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how to name a child graceful in english

(57 Posts)
shuangnick Mon 12-Jun-17 08:15:32

I live in China and my boy has been 2years old and it's time for him to have an English name now, a real English name which doesn't look like be given by chinese such as Jack, Peter. his chinese name is Reipeng which pronounced closely as Ray Pun in english, I'd like to name him a little bit similar to his chinese name in pronunciation, or maybe something else meaningful. would u give me any advice? thx a lot.

clearsommespace Mon 12-Jun-17 08:17:49

What is the meaning of his Chinese name?

herebehippos Mon 12-Jun-17 08:18:05

Do you mean you want a boys name meaning graceful? Or a boys name that sounds natural in English?

BalaRua Mon 12-Jun-17 08:19:01

Raymond sounds quite similar?

LotisBlue Mon 12-Jun-17 08:19:07

Raphael
Reuben

LotisBlue Mon 12-Jun-17 08:19:57

I thought Raymond too, but it sounds very dated to English speakers

Veterinari Mon 12-Jun-17 08:20:47

Why does he need an English name? I lived in Asia and always found this custom odd. English people don't give their babies Chinese names confused and Chinese names are no harder for English people to pronounce. If you're worried you could just shorten to Rei, which would be perfectly pronouncable in English

Joinourclub Mon 12-Jun-17 08:21:29

Raymond (old fashioned and little used though)
Reuben (very popular)
Robert

LorLorr2 Mon 12-Jun-17 08:23:20

Ray is a name that is sometimes used here, I suppose it's short for Raymond but the one I know has always just been known as 'Ray' alone.

shuangnick Mon 12-Jun-17 08:25:32

i'd like his name sounds natural in English, and of course it'll be better if it means graceful as well as sounds natural. maybe IABU

barrygetamoveonplease Mon 12-Jun-17 08:26:45

Ray is fine in English.
Simon is a pleasant name, if you want something different from his Chinese name.

MiaZadora Mon 12-Jun-17 08:28:53

Ray Pung sounds WAY too like raping so I'd leave it Ray or Raymond and not put anything that sounds like Pung after it.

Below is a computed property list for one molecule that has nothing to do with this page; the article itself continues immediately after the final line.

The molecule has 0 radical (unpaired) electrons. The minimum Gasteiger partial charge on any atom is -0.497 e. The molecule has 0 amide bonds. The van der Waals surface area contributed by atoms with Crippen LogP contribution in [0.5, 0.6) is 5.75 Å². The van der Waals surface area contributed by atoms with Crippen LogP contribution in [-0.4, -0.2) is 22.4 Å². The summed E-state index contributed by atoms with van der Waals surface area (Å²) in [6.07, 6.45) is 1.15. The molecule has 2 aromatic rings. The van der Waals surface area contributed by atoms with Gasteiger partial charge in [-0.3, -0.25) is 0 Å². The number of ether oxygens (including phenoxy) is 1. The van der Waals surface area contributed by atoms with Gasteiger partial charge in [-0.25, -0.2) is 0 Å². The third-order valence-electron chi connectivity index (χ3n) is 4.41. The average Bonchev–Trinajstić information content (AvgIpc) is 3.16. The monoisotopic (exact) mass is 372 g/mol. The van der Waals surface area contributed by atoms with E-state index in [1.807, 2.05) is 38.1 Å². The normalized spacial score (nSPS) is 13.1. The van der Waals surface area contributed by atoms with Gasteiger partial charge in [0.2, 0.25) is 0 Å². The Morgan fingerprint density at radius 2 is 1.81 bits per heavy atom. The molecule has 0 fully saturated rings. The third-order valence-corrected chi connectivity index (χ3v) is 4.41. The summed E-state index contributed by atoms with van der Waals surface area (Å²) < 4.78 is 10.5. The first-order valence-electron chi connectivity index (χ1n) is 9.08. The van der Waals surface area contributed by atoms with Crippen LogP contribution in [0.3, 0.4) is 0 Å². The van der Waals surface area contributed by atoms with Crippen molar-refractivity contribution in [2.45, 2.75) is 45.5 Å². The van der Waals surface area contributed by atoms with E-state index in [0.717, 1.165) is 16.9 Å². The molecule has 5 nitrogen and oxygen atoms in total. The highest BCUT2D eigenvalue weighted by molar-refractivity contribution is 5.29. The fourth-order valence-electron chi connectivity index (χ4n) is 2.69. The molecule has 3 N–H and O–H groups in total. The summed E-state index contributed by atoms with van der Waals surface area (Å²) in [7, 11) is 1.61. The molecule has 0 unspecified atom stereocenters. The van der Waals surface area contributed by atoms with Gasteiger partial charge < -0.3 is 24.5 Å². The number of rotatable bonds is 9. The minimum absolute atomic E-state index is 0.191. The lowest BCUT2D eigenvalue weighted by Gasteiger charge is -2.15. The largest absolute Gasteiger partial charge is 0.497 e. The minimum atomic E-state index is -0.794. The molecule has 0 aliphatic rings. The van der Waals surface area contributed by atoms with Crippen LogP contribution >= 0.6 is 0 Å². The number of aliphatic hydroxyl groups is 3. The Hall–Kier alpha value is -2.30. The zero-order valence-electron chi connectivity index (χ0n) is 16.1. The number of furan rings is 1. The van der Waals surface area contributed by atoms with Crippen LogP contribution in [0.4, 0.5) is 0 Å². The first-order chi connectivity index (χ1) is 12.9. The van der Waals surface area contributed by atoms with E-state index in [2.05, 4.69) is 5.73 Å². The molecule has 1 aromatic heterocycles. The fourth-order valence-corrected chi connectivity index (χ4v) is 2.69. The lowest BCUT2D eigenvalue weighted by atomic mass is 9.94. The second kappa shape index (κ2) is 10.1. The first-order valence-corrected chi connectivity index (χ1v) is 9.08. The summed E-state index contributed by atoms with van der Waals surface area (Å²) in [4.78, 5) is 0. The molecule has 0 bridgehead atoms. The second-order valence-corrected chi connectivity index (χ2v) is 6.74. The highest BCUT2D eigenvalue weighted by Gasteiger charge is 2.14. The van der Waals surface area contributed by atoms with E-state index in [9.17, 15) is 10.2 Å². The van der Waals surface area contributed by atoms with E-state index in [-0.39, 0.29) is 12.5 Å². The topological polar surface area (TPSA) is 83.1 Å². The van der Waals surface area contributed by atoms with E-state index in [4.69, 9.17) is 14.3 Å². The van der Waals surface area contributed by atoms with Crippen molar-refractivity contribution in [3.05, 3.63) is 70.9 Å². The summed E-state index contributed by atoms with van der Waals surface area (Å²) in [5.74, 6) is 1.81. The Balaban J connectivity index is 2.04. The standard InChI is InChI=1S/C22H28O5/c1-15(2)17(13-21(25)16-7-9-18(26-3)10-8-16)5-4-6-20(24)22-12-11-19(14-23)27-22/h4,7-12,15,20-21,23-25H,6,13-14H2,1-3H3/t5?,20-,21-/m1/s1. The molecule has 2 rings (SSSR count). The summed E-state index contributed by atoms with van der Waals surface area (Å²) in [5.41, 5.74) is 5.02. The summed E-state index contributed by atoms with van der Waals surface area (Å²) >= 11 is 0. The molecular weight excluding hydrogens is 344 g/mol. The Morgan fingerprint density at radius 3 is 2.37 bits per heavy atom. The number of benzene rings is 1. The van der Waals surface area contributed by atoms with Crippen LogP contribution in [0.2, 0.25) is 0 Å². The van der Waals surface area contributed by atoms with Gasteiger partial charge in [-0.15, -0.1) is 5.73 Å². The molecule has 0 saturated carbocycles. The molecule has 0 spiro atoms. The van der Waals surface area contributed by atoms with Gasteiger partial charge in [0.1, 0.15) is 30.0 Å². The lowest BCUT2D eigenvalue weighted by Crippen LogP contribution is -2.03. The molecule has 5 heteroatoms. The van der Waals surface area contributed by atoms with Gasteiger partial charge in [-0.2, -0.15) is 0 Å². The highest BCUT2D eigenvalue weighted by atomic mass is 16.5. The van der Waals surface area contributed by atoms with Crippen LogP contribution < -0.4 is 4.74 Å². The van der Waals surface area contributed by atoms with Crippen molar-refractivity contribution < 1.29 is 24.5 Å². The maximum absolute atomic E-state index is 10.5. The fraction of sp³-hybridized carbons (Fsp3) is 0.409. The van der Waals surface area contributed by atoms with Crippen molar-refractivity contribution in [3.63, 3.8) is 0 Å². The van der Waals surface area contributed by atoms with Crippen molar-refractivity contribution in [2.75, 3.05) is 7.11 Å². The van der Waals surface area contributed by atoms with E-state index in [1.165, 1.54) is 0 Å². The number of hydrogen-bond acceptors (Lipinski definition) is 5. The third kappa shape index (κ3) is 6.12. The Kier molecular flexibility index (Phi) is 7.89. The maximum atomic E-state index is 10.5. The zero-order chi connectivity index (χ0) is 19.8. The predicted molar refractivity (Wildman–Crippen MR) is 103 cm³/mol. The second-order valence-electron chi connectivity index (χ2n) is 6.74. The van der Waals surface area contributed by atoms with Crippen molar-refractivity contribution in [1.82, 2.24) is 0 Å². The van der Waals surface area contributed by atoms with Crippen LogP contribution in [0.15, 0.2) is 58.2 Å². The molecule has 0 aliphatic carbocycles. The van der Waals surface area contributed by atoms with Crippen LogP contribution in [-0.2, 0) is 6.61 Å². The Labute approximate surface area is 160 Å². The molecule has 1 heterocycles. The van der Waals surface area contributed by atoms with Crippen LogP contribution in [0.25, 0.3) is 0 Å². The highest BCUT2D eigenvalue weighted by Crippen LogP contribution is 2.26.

Raymond is old fashioned but distinguished.

Why do you have to decide now? If he's already two, then it's not on his birth certificate, so if I under correctly it is not carved in stone. You could come back to this decision at any point.

I'm fascinated by the fact that you consider that you need an English name!

shuangnick Mon 12-Jun-17 08:29:39

his chinese name means smart&flourish

ebarinov2305 Mon 12-Jun-17 08:29:58

Maybe Ryan?

KarmaNoMore Mon 12-Jun-17 08:31:35

Why does he need an English name? I lived in Asia and always found this custom odd.

Because English people are not good at making an effort in remembering foreigner's names?

Obviously, you don't need an English name if you are not an Asian person interacting with people outside China, but if you are, you better get one before everybody starts calling you Ding Dong.hmm

I found the preñactice reprehensible, but understand why it happens.

crumpet Mon 12-Jun-17 08:32:25

Ray would be nice in that case. It's a traditional English name that everyone would recognise (it can also be used as a short form of Raymond). It is also used in phrases such as "ray of sunshine"/ray of light", which would then meet your preference for a graceful/natural meaning.

RelaxMax Mon 12-Jun-17 08:35:31

Use Ray. It's an English name, and everybody will know how to spell and pronounce it.

PlymouthMaid1 Mon 12-Jun-17 08:36:04

Ryan is a good choice as it is a modern name but I think I would stick with Rei as it is easy enough for the English tongue to handle. You shouldn't have to actually have a different name but I suppose some are harder to remember than others or sound wrong.

wobblywonderwoman Mon 12-Jun-17 08:36:50

Ray would be lovely and better than Raymond (too old fashioned)

Otherwise Ralph (Ralf)

Pikachuwithyourmouthclosed Mon 12-Jun-17 08:38:31

Quinlan means graceful. It's Irish, not English. It's a lovely name.

Morewashingtodo Mon 12-Jun-17 08:41:42

English names don't tend to have meanings in the way that Chinese names do, OP. So finding something with a specific meaning will be almost impossible. English speakers choose names based on them liking the sound of it.

I would go for Ray or something completely different that you just like the sound of.

CaipirinhasAllRound Mon 12-Jun-17 08:41:49

Rupert?

MollyHuaCha Mon 12-Jun-17 08:42:06

Shuangnick ni hao. Ray would be a great name. I would go for Ray rather than Raymond because the final 'd' would be lost with the way Chinese people would pronounce it, when he is in a situation where Chinese people are speaking in English with western people.

In Scottish the meaning of Ray is 'grace'.
In Latin the meaning is 'radiant'.
In French the meaning is 'regal'.
In German the meaning is 'guards wisely'.
In English the meaning is 'counsellor'.

Loopytiles Mon 12-Jun-17 08:43:53

Ray.

Booksandcrocheting Mon 12-Jun-17 08:48:43

Ryan is quite a modern fashionable name in the UK.Jack is also popular in the UK at the moment so would be an OK choice. Plenty of UK teens called Ryan or Jack.

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